The offices of P&O and Eurotunnel were raided yesterday by officials from the European Commission over suspected collusion to fix the cross-Channel rail and sea transport market.
The Commission's investigators were accompanied by inspectors from the Office of Fair Trading looking for evidence of price-fixing and market-sharing agreements among cross-Channel transport services operators. Ferry services in the Irish Sea are also thought to be under examination. The offices of Stena, the Swedish company, were raided in Gothenburg as part of the inquiry.
The Commission said: "The purpose of these inspections is to ascertain whether there is evidence of suspected cartel agreement and related illegal practices concerning fixing of prices and trade conditions for cross-Channel transport services. The purpose is also to ascertain whether there is evidence of suspected market sharing agreements in relation to the provision of ferry services to and from the UK."
It is thought that Brussels is primarily interested in the market for "roll-on, roll-off" services across the channel and the freight market. Ferries tend not to take passengers on foot, so do not compete in this market with Eurotunnel, which owns the tunnel infrastructure and provides car and truck carrying shuttles.
Separately, the Commission raided the offices of ferry companies operating in the Baltic Sea, providing services between Germany, Denmark and Sweden. This inquiry is simultaneous but, so far, independent of the cross-Channel investigation.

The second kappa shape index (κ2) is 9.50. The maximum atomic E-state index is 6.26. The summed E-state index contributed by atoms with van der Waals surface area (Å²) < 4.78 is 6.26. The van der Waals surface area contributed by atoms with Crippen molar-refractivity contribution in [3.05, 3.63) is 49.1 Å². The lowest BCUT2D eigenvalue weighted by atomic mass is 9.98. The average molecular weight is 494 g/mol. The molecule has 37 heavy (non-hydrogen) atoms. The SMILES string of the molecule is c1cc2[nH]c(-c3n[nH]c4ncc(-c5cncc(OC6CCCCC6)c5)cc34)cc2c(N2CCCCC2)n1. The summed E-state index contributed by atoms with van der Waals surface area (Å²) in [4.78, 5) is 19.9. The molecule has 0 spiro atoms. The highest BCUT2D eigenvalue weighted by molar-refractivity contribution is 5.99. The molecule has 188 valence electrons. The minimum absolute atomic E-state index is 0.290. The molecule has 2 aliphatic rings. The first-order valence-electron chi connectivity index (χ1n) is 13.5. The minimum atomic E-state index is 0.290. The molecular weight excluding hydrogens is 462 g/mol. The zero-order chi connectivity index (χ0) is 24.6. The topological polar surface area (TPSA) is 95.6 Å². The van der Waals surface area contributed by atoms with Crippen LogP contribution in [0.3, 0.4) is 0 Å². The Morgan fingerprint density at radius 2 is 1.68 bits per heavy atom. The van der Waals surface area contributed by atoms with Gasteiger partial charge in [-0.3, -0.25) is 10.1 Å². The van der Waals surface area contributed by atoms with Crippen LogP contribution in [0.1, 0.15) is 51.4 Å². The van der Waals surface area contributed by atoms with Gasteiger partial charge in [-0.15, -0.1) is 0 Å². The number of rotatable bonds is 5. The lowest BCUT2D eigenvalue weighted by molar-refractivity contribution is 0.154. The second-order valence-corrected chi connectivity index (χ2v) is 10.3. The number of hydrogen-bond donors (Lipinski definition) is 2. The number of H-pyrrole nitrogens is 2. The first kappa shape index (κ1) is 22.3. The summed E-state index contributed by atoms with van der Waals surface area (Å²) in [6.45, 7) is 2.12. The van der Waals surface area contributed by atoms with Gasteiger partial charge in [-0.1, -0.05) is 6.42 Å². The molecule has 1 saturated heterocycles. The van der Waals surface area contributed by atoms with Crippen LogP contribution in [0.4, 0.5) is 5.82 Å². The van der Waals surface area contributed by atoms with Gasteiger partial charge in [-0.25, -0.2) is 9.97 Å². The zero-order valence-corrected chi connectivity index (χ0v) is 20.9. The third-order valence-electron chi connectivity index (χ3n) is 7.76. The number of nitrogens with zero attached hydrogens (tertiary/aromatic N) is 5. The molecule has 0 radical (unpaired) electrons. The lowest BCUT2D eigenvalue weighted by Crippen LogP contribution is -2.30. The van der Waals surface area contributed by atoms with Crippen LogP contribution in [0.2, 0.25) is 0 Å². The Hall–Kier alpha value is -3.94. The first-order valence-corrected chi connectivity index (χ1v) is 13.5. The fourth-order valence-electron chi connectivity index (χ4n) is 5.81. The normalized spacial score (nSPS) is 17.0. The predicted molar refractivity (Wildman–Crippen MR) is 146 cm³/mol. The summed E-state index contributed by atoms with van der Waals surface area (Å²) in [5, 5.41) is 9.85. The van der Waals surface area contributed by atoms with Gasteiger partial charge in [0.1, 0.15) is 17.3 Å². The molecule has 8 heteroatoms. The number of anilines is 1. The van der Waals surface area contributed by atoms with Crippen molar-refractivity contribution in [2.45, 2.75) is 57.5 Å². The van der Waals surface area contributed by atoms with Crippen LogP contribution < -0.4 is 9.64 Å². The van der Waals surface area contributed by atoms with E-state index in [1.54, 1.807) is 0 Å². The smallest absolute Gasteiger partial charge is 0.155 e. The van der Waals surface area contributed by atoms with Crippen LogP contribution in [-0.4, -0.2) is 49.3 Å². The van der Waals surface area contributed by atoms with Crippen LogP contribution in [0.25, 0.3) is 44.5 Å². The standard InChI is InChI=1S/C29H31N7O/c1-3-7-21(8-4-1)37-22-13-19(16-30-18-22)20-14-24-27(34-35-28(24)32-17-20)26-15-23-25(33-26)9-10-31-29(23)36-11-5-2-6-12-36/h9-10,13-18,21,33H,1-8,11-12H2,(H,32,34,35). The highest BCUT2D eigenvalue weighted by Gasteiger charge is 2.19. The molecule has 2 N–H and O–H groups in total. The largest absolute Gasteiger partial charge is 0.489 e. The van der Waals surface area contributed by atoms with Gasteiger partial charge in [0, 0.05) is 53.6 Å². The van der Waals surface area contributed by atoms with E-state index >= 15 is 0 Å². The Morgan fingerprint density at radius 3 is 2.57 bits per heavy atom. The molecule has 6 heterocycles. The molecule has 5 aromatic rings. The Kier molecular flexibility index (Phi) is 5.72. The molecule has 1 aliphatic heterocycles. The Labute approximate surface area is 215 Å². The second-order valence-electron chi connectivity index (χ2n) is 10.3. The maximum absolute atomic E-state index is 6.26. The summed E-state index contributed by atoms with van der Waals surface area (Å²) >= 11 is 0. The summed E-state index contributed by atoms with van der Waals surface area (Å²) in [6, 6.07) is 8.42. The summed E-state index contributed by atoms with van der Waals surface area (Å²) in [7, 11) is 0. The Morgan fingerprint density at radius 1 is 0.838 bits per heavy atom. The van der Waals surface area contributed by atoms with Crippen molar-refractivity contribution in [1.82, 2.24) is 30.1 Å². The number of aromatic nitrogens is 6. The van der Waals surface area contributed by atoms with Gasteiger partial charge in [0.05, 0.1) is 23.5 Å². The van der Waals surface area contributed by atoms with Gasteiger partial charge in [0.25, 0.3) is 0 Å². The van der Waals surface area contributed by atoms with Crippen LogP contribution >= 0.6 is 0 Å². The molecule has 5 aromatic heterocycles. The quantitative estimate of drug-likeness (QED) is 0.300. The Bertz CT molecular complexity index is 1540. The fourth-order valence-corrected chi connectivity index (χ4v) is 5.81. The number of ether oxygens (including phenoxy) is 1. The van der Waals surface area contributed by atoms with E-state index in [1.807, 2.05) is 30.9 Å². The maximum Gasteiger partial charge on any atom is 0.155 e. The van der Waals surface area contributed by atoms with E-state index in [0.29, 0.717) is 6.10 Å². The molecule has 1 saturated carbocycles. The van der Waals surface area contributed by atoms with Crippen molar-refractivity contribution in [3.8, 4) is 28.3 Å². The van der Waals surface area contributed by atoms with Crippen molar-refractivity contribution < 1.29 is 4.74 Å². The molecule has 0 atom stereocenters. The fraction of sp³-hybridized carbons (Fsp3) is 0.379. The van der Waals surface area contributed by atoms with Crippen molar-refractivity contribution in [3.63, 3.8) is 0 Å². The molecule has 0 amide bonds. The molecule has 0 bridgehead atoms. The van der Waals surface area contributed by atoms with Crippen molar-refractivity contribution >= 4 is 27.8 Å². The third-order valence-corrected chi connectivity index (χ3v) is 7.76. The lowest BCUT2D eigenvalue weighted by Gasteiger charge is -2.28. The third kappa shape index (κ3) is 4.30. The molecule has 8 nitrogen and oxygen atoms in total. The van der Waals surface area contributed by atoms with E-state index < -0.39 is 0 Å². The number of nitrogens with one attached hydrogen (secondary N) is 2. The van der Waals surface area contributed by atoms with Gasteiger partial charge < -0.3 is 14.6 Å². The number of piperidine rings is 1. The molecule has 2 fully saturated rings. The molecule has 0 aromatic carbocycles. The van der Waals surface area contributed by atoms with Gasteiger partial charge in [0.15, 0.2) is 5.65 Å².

On the key Dover to Calais route, P&O has 25 per cent of the market, while Eurotunnel has 50 per cent and three smaller ferry operators share the remainder.
P&O's offices in Dover and London were raided yesterday morning. A small number of documents were taken away by officials. Eurotunnel's offices at Folkestone were also visited.
Both companies stressed they are co-operating with the Commission. In the past, companies operating across the Channel have complained of over-capacity and only last month P&O warned that ferry prices have "fallen significantly this year". When the Channel Tunnel opened in 1995, providing rail competition to ferry operators, capacity on the cross-Channel route was immediately doubled.
Surprise inspections are a preliminary step in investigations into suspected cartels. There is no deadline to complete cartel inquiries.
The Commission said: "Their [investigations] duration depends on ... the complexity of each case, the exercise of the right of defence and by the respect of the European Commission's consultation and other procedures."Reuse content